If English is not your first language or you have not previously studied in English, our usual requirement is the equivalent of an International English Language Testing System (IELTS Academic Test) score of 6.5, with not less than 6.0 in each of the sub-tests. Some courses may require higher scores, particularly in the following subject areas:

    • arts management
    • cultural studies
    • development studies
    • film and media
    • geography
    • history
    • law
    • organizational psychology
    • psychology.

    Please carefully check the Course-Specific Entry Requirements on your chosen programme for details of higher English language entry requirements.

    If you don't meet the minimum IELTS requirement, we offer pre-sessional English courses, foundation programmes and language support services to help you improve your English language skills and get your place at Birkbeck.

    Visa requirements

    If you are not from the European Economic Area (EEA) and/or Switzerland and you are coming to study in the UK, you may need to apply for a visa.

    The visa you apply for varies according to the length of your course:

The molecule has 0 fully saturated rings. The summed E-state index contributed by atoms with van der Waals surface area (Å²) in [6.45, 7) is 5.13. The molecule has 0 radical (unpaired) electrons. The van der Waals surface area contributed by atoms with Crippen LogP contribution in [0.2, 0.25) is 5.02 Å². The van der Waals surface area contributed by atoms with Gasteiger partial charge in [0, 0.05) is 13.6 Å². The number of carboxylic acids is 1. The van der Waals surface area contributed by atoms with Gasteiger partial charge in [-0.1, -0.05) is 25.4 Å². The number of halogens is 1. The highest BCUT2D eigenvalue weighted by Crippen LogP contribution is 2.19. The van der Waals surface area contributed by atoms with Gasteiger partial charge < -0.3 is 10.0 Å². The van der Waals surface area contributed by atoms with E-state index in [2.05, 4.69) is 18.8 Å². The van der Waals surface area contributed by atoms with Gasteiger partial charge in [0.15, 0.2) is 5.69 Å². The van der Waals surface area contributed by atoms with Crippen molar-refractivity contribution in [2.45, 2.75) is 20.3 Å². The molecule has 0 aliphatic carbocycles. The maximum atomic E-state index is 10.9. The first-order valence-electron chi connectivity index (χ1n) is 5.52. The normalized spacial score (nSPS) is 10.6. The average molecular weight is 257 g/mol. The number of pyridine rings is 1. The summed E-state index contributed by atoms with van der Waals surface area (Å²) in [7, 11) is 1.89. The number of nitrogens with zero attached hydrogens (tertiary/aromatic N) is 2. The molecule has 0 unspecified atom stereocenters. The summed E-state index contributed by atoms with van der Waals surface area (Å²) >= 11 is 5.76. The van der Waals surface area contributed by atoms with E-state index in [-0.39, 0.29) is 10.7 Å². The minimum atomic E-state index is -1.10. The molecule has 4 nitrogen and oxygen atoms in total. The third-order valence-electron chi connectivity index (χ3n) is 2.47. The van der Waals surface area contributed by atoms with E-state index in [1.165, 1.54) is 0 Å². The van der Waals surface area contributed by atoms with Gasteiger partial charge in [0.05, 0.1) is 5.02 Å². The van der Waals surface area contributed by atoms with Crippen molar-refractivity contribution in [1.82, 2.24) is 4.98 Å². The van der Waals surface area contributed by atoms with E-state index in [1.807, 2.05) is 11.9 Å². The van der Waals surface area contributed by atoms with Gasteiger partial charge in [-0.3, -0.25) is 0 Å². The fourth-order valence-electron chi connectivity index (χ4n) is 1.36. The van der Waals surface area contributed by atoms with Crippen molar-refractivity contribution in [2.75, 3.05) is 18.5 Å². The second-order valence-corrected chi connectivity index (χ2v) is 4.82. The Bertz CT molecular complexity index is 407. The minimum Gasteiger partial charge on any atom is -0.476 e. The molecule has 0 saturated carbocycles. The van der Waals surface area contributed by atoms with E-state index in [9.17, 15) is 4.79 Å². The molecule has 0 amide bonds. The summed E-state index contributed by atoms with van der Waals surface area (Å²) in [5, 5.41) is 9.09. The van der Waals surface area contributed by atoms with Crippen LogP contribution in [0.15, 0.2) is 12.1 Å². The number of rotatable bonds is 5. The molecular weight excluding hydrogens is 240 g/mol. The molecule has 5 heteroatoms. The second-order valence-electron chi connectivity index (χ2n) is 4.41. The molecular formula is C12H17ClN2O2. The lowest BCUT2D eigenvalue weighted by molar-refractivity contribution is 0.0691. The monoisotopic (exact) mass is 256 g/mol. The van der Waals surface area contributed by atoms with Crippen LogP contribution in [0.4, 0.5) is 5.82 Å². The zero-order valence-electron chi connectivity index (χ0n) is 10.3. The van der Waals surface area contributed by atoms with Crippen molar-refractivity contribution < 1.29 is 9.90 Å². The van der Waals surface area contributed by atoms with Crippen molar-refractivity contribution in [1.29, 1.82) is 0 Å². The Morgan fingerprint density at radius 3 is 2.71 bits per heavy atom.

• Courses of more than six months' duration.
    • Courses of less than six months' duration.
    • Pre-sessional English language courses.

    International students who require a Tier 4 visa should apply for our full-time courses (with the exception of modular enrolment certificates of higher education and graduate certificates), as these qualify for Tier 4 sponsorship. If you are living in the UK on a Tier 4 visa, you will not be eligible to enrol as a student on Birkbeck's part-time courses (with the exception of some modules).

    For full information, read our visa information for international students page.

    Credits and Accredited Prior Learning (APL)

    If you have studied at university previously, you may have accumulated credits through the modules you studied. It may be possible to transfer these credits from your previous study to Birkbeck or another institution. You should discuss this with the Programme Director when you are making your application.

    Find out more about credits and Accredited Prior Learning (APL).

  • Fees

    Fees

    Part-time home/EU students: £5670 pa
    Full-time home/EU students: £11340 pa
    Part-time international students: £8670 pa
    Full-time international students: £17340 pa

    Students are charged a tuition fee in each year of their programme. Tuition fees for students continuing on their programme in following years may be subject to annual inflationary increases. For more information, please see the College Fees Policy.